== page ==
Storm “was the first black woman superhero I ever saw,” Johnson, 33, said at her shop, Amalgam Comics & Coffeehouse, 2578 Frankford Ave.

“In addition, she was a powerhouse; she was one of the most powerful mutants in the X-Men universe. She controlled the very elements. She wasn’t a sidekick. She was the main event, which was exciting.”

Johnson said all the attention has been good for business.

“I think we’re doing well. We’ve had a very strong first year, and an untraditional first year, with all the hubbub around the shop,” she said.

Diversity in comic books has been met with some backlash from mostly male fans who assert on YouTube videos that characters should not be suddenly changed to black or gay. Some have called it pandering to attract more women and people of color to comics.

Johnson has not hesitated to speak out about the importance of the comic book world becoming more inclusive.

That means having characters who represent everyone - black, white, Latino, Asian, and people of all religions and sexual identities.

She makes sure to carry books written by and for women and people of color.

Johnson said people like them as heroes in fantasy and science fiction can empower young readers.

“When young girls come in here and know that a woman owns the shop, a black woman owns the shop, and they can see titles where girls are the heroes and not just the love interests or the sidekick … when they see women and girls taking the lead in things, that’s really powerful,” she said.

Since word of Johnson’s success got around, celebrity comic book writers have visited Amalgam.

The store was packed a couple of months ago when Ta-Nehisi Coates came for a book signing to accompany the release of a new comic in his Marvel series Black Panther.

She has also welcomed Greg Pak, author of X-Treme X-Men and other titles, and U.S. Rep. John Lewis, the civil rights icon who coauthored a graphic novel, March.

Amalgam is spacious and colorful, with a red couch at the front window and blue and yellow armchairs nearby. In fact, it’s like entering a live comic strip tableau.

Small round tables have comic book logos: symbols for ThunderCat, Captain America, and Spider-Man.

Johnson said she became enamored of superheroes while watching television cartoon shows as a child.

“I’ve always liked shows about super powers,” she said. “I grew up watching ThunderCats, He-Man and She-Ra. But none of those shows had any black characters featured.”

When she was about 11, she saw herself in the character Storm in X-Men cartoons.

“In addition to being black and a woman, she had dark skin. The only thing that didn’t look like me was that she had white hair and blue eyes.”

A Baltimore native, Johnson came to Philadelphia to attend Temple University and earned an accounting degree there in 2005.

It took a decade of working for other people, first in retail and later as an accountant, before she decided to fulfill her dream.

Inside Amalgam the other day, Sam Woods Thomas, the commercial corridor coordinator for New Kensington Community Development Corp., said the coffee shop was the only one in the neighborhood.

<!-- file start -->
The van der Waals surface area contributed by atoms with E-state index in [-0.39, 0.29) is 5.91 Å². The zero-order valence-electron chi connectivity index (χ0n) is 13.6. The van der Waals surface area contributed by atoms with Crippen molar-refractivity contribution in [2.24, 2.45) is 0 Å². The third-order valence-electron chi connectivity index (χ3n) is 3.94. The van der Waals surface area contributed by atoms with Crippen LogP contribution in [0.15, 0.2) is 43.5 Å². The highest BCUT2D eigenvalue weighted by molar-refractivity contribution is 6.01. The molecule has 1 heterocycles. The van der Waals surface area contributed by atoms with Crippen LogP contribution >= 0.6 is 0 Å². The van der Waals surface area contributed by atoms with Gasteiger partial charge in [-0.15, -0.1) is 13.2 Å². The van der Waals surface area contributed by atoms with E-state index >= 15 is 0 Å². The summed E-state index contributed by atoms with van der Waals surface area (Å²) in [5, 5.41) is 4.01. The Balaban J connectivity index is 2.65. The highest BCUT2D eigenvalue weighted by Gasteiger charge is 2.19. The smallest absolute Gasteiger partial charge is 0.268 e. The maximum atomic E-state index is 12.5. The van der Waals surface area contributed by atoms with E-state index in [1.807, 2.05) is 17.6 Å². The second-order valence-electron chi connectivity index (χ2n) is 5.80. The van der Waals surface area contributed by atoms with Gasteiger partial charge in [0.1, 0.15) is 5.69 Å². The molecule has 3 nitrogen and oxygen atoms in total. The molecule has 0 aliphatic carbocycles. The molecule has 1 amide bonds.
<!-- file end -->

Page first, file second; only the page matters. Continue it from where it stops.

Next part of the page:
Still, he said, things are looking up, with a new apartment development in the next block that people are comparing to the Piazza in Northern Liberties.

But he said it’s small businesses like Johnson’s that are key.

“They bring life back to the block,” Thomas said.

NWSL Draft 2017

Boston Breakers - 6

  • Rose Lavelle (1)
  • Morgan Andrews (3)
  • Ifeoma Onumonu (8)
  • Midge Purce (9)
  • Sammy Jo Prudhomme (31)
  • Hayley Dowd (38)

Sky Blue FC - 6

  • Kayla Mills (4)
  • Mandy Freeman (10)
  • Kailen Sheridan (23)
  • Madison Tiernan (24)
  • Catrina Atanda (30)
  • McKenzie Meehan (34)

FC Kansas City - 5

  • Christina Gibbons (5)
  • Toni Payne (13)
  • Stephanie Ribeiro (17)
  • Alexis Shaffer (25)
  • Rashida Beal (35)

Seattle Reign FC - 4

  • Maddie Bauer (6)
  • Katie Johnson (16)
  • Arielle Ship (26)
  • Kristen McNabb (37)

Portland Thorns FC - 4

  • Rachel Hill (14)
  • Savannah Jordan (18)
  • Tyler Lussi (21)
  • Caroline Flynn (40)

North Carolina Courage - 4

  • Ashley Hatch (2)
  • Darian Jenkins (7)
  • Clare Wagner (20)
  • Jaycie Johnson (27)

Chicago Red Stars - 3

  • Michele Vasconcelos (11)
  • Morgan Proffitt (12)
  • Lauren Kaskie (39)

Houston Dash - 3

  • Jane Campbell (15)
  • Nichelle Prince (28)
  • Erin Smith (33)

Washington Spirit - 3

  • Lindsay Agnew (19)
  • Meggie Doughtery Howard (29)
  • Cameron Castleberry (36)

Orlando Pride - 2

  • Danica Evans (22)
  • Nickolette Driesse (32)
Recommended Books

I thought I’d make a list of all the astrology books I’ve read, in case anyone wants to do a little reading of their own :)

  • Chart Interpretation Handbook by Stephen Arroyo (the basics)
  • Astrology, Karma and Transformation: Inner Dimensions of the Birth Chart by Stephen Arroyo
  • An Astrological Guide to Self-Awareness by Donna Cunningham
  • The Twelve Houses by Howard Sasportas
  • Soul Centered Astrology by Alan Oken (esoteric astrology)
  • Cosmic Navigator by Gahl Sasson (Kabbalah + astrology)
  • Mythic Astrology: Archetypal Powers in the Horoscope by Ariel Guttman & Kenneth Johnson (the mythology behind the signs and planets)
  • Relating: An Astrological Guide to Living With Others On a Small Planet by Liz Greene
  • The Luminaries by Liz Greene & Howard Sasportas (Sun and Moon)
  • The Inner Planets by Liz Greene & Howard Sasportas (Mercury/Venus/Mars)
  • The Jupiter/Saturn Conference Lectures by Liz Greene
  • Exploring Jupiter: Astrological Key to Progress, Prosperity & Potential
  • Saturn: A New Look at an Old Devil by Liz Greene
  • Uranus: The Constant of Change by Eric Meyers
  • The Book of Neptune by Marilyn Waram
  • The Astrological Neptune and the Quest For Redemption by Liz Greene
  • The Outer Planets and Their Cycles by Liz Greene (Uranus/Neptune/Pluto)
  • The Gods of Change by Howard Sasportas (Uranus/Neptune/Pluto transits)
  • Astrology, Nutrition & Health by Robert Carl Jansky
  • The Encyclopaedia of Medical Astrology by HL Cornell
  • Linda Goodman’s Love Signs by Linda Goodman (compatibility)
  • Dark of the Soul: Psychopathology in the Horoscope by Liz Greene

(Updated 11/4/16)